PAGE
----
“We set out to understand how the Strait of Gibraltar acted first as a barrier and then a gateway over the past six million years,” says Javier Hernandez-Molina of the University of Vigo in Spain and co-chief scientist for Expedition 339. “We now have that understanding and a record of a deep, powerful Mediterranean outflow through the Gibraltar gateway.”
The first drill site, located on the west Portuguese margin, provided the most complete marine sediment record of climate change over the past 1.5 million years of Earth history.
The sediment cores cover at least four major ice ages and contain a new marine archive to compare against ice core records from Greenland and Antarctica, among other land-based records.
The team was surprised to find exactly the same climate signal in the mountains of contourite mud they drilled in the Gulf of Cádiz.
Because these muds were deposited much faster than the sediments at the Portuguese margin site, the record from these cores could prove to yield even richer, more detailed climate information.
“Cracking the climate code will be more difficult for contourites because they receive a mixed assortment of sediment from varying sources,” Hernandez-Molina says.
“But the potential story that unfolds may be even more significant. The oceans and climate are inextricably linked. It seems there is an irrepressible signal of this nexus in contourite sediments.”
The team also found more sand among the contourite sediments than expected.
The scientists found this sand filling the contourite channels, deposited as thick layers within mountains of mud, and in a single, vast sand sheet that spreads out nearly 100 kilometers from the Gibraltar gateway.
All testify to the strength, velocity and duration of the Mediterranean bottom currents. The finding could affect future oil and gas exploration, the researchers believe.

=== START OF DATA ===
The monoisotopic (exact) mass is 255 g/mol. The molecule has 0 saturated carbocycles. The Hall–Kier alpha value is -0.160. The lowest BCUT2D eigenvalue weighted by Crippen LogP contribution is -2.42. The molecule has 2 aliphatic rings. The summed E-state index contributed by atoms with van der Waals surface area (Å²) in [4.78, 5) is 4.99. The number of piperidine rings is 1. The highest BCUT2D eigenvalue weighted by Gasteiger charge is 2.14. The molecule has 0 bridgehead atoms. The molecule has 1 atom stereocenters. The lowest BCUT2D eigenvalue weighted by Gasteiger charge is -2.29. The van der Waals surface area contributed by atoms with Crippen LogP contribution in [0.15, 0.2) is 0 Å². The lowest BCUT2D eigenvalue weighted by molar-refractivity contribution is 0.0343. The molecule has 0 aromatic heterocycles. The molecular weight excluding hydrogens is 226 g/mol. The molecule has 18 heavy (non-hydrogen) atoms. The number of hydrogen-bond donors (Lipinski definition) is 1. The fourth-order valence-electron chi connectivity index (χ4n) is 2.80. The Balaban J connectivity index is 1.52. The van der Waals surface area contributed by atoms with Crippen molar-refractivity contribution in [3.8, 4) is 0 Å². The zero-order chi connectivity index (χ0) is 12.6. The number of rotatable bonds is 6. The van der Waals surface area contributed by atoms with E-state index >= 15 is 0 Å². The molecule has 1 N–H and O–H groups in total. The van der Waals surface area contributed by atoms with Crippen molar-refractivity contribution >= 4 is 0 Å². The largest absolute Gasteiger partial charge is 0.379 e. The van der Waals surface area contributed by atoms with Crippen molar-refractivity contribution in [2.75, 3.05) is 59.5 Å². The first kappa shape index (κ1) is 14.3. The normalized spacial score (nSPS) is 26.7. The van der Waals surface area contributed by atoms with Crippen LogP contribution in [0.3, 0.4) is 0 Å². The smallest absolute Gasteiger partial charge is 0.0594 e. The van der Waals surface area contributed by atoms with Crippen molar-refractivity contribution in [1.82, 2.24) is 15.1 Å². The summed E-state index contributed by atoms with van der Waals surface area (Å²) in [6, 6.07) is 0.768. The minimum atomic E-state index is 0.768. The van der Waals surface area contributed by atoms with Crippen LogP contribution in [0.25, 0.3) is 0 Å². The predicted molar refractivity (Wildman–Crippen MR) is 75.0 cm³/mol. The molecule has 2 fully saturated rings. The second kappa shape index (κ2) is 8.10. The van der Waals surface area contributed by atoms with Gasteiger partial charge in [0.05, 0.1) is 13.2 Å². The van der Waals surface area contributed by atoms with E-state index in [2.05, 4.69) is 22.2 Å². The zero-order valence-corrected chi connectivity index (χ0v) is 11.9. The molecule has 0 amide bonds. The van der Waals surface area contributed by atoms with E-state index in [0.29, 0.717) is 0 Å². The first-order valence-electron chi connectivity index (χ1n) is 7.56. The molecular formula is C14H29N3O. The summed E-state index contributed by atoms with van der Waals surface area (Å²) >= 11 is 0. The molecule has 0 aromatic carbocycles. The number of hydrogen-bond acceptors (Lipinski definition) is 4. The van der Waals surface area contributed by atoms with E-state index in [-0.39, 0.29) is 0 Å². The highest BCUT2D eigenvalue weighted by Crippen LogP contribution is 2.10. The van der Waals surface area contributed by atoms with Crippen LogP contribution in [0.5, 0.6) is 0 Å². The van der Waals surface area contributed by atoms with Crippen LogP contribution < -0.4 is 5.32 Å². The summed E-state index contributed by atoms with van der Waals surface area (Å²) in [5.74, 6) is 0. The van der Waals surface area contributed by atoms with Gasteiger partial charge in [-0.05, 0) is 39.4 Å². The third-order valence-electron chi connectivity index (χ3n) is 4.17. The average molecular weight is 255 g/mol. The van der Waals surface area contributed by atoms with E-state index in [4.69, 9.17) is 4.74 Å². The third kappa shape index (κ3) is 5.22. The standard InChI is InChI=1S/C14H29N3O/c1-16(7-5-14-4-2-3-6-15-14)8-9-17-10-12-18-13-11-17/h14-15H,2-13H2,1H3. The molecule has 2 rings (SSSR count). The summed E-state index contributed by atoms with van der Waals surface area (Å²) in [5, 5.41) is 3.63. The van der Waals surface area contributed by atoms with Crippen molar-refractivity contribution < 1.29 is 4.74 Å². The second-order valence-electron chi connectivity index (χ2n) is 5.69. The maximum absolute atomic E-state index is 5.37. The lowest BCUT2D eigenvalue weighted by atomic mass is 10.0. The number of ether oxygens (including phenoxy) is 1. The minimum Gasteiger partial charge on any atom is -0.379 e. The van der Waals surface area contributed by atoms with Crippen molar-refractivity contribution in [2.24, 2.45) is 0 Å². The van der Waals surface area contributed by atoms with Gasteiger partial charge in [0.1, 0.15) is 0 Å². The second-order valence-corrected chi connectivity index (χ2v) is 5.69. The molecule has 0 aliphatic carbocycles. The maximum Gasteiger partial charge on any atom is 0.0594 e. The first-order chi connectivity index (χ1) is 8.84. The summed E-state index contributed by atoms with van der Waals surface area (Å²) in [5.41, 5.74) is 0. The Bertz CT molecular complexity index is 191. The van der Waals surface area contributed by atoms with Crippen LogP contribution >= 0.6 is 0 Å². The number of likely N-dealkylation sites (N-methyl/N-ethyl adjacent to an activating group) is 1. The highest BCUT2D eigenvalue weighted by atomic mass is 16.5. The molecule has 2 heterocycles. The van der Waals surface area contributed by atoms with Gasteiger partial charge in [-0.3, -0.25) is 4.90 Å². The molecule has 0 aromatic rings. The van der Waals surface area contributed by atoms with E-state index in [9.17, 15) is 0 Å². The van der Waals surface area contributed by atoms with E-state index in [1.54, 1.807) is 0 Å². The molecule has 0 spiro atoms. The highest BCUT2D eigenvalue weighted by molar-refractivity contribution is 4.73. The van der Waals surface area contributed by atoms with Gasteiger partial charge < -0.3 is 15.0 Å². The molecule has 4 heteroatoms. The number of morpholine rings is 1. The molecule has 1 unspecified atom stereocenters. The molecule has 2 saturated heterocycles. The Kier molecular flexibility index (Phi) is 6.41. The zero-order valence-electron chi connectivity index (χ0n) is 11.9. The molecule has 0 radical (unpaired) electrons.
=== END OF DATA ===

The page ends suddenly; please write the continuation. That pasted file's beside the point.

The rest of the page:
“The thickness, extent and properties of these sands make them an ideal target in places where they are buried deeply enough to allow for the trapping of hydrocarbons,” Stow explains.
The sands are deposited in a different manner in channels and terraces cut by bottom currents; in contrast, typical reservoirs form in sediments deposited by downslope “turbidity” currents.
“The sand is especially clean and well-sorted, and therefore very porous and permeable,” says Stow. “Our findings could herald a significant shift in future exploration targets.”
IODP is an international research program dedicated to advancing scientific understanding of the Earth through drilling, coring, and monitoring the subseafloor.
IODP is supported by two lead agencies: the U.S. National Science Foundation and Japan’s Ministry of Education, Culture, Sports, Science, and Technology. Additional program support comes from the European Consortium for Ocean Research Drilling, the Australia-New Zealand IODP Consortium, India’s Ministry of Earth Sciences, the People’s Republic of China (Ministry of Science and Technology), and the Korea Institute of Geoscience and Mineral Resources.
The JOIDES Resolution is a scientific research vessel managed by the U.S. Implementing Organization of IODP (USIO). Texas A&M University, Lamont-Doherty Earth Observatory of Columbia University, and the Consortium for Ocean Leadership comprise the USIO.